It is not just the brain that learns…

, | Feb 15, 2021 | Blogs

Learning has been the biggest quest for humans. We have outgrown other species possibly because of our ability to learn and adapt faster, to the evolving nature. It may be assumed safely, therefore, that nature has designed humans to learn.

However, modern systems that have evolved in the last few centuries have done a lot of injustice to learning ability of humans – in regimenting them to a sequential program and treating humans as sort of a pseudo-machine to deliver industrial rather than “industrious” work. Our education systems need a lot of re-thinking and re-application. Even the systems that are freshly evolving, mostly are minor variants of the institutionalized serial education system. Possibly, we need to completely draw afresh on a blank slate.

That apart, even adult education – that forms core of corporate learning, has also followed same set path. This sounds counter intuitive. Why must workplaces have a serial learning system. Is not a workplace about task completion in the most effective manner – and in that sense the focus being on productivity and availability of right resources at the right time. Then on a second look, we find that industry had the biggest influence on education system in the first place – wanting silos, specialization, and limited abilities to carry out the rhythmic industrial tasks. “As you sow, so shall you reap”.  That is another story, that on the other side of the value chain, we also want the same people to be equally robotic in consuming. While this had benefits in standards of living, it certainly is also devastating at the same time for human agency. Industry has been responsible in a way, in taking away the human agency from humans and making them akin to pseudo-machines.

And now, it is the industry that may have to start undoing some of this. An evolving society is most important in sustaining humanity – not a degenerating society. Our sustainability is in our evolution, not in robotization.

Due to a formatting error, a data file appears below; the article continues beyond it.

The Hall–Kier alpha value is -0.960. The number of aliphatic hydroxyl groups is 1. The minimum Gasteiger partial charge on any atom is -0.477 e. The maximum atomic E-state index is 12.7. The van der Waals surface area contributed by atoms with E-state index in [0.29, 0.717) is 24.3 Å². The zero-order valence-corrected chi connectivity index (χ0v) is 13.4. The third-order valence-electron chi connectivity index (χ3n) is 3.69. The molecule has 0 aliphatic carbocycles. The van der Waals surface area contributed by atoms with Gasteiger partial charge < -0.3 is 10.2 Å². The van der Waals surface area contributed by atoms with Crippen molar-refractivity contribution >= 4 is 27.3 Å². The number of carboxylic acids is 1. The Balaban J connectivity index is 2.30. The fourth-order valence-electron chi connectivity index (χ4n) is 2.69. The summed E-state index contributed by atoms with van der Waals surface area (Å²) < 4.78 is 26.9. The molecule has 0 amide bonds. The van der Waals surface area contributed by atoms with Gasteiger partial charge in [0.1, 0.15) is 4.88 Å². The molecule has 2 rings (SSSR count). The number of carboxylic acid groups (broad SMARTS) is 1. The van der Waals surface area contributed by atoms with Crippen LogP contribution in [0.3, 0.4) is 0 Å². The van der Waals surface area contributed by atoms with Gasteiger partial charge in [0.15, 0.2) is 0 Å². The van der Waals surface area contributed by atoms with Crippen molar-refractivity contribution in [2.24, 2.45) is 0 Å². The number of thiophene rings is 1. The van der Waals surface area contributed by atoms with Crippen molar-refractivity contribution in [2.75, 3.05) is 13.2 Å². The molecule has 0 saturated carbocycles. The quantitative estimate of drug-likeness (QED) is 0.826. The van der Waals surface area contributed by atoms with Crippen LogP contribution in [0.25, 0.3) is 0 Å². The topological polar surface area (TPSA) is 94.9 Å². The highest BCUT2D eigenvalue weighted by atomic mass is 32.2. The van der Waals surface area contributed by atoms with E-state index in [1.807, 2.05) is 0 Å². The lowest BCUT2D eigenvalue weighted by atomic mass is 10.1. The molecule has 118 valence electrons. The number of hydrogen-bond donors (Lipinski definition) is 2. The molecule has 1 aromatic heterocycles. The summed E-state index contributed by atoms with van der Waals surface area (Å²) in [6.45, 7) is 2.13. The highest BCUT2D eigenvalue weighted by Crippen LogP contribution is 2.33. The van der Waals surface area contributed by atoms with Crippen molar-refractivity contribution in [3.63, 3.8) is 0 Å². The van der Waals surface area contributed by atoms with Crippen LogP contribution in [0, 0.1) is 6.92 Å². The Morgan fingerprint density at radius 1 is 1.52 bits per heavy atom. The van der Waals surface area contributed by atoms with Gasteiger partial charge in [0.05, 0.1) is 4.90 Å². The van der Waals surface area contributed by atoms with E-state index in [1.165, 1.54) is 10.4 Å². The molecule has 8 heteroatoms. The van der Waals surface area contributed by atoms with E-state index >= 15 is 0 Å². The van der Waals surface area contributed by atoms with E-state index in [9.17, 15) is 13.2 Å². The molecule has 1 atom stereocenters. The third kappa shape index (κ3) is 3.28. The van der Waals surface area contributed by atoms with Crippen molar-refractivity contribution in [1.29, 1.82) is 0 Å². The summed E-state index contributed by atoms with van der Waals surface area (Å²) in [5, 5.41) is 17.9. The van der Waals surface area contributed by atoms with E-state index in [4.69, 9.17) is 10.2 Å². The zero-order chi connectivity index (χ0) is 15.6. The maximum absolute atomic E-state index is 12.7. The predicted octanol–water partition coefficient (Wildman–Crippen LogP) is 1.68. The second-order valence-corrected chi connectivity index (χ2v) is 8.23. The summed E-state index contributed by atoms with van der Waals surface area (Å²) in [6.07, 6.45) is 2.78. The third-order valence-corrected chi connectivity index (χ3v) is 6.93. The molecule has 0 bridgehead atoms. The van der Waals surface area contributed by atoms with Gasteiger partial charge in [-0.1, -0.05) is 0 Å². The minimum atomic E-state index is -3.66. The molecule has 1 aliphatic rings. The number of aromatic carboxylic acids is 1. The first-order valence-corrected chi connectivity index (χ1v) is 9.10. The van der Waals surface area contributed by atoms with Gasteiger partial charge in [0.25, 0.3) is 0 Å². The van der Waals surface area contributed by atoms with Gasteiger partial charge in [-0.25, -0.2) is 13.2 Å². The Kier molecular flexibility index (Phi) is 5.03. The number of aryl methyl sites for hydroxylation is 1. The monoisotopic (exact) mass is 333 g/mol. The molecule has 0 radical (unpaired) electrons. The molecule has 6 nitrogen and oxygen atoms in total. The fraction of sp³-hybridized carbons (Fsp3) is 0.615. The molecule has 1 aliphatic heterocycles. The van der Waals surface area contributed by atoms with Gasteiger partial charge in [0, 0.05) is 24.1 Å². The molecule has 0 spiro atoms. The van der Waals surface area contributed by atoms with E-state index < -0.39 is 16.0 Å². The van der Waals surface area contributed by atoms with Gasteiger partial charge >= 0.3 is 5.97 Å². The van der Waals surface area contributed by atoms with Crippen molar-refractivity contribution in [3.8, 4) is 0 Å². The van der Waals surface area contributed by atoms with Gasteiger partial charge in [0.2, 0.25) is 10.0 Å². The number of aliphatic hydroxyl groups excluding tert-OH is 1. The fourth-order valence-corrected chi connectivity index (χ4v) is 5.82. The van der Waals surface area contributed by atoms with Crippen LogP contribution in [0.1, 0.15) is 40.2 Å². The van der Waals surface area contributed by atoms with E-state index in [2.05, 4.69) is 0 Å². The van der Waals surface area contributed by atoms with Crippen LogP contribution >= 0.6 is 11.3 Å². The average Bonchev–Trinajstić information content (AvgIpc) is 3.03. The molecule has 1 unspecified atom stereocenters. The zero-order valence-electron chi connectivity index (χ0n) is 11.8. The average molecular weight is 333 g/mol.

So, how to undo, this learning system? How to start afresh? Particularly in corporate learning, where bulk of the mindset of the individual is already set.

To understand this phenomenon, we need to look at the problem a little more deeply. Now, there apparently are three issues involved in upgrading skills in a workplace – one, unlearning the previous way of working, sometimes something that is deeply institutionalized – in the name of process, efficiency, and productivity. Second, the environment, that prevents formation of a new routine, due to different pace of learning or adoption of others. Thirdly, information is abstracted to a learning module – which may be slightly or quite farther from actual work a person does.

Learning is not just in the brain! It is also in the muscles, and even the cells of the body. Knowledge, in abstract form may continue lying in this physical entity – we call brain – although there is counter-research even in that domain to prove otherwise. For all practical purposes, mind is only one part of the learning equation. It is the psychomotor network, muscles and even the individual cells that learn. Mind only stores knowledge (as to how to react when a particular situation arises). It is the psychomotor that learns. And psychomotor loves habits – repetitive expression of programs hitherto learnt and valued by the mind as pleasurable. Now, pleasurable is relativistic and keeps changing with situations. At work as well one would have observed, a person tries to get to the habituated situation, as quickly as one can. While mind is the storehouse of knowledge, it is not the sole storehouse of learning.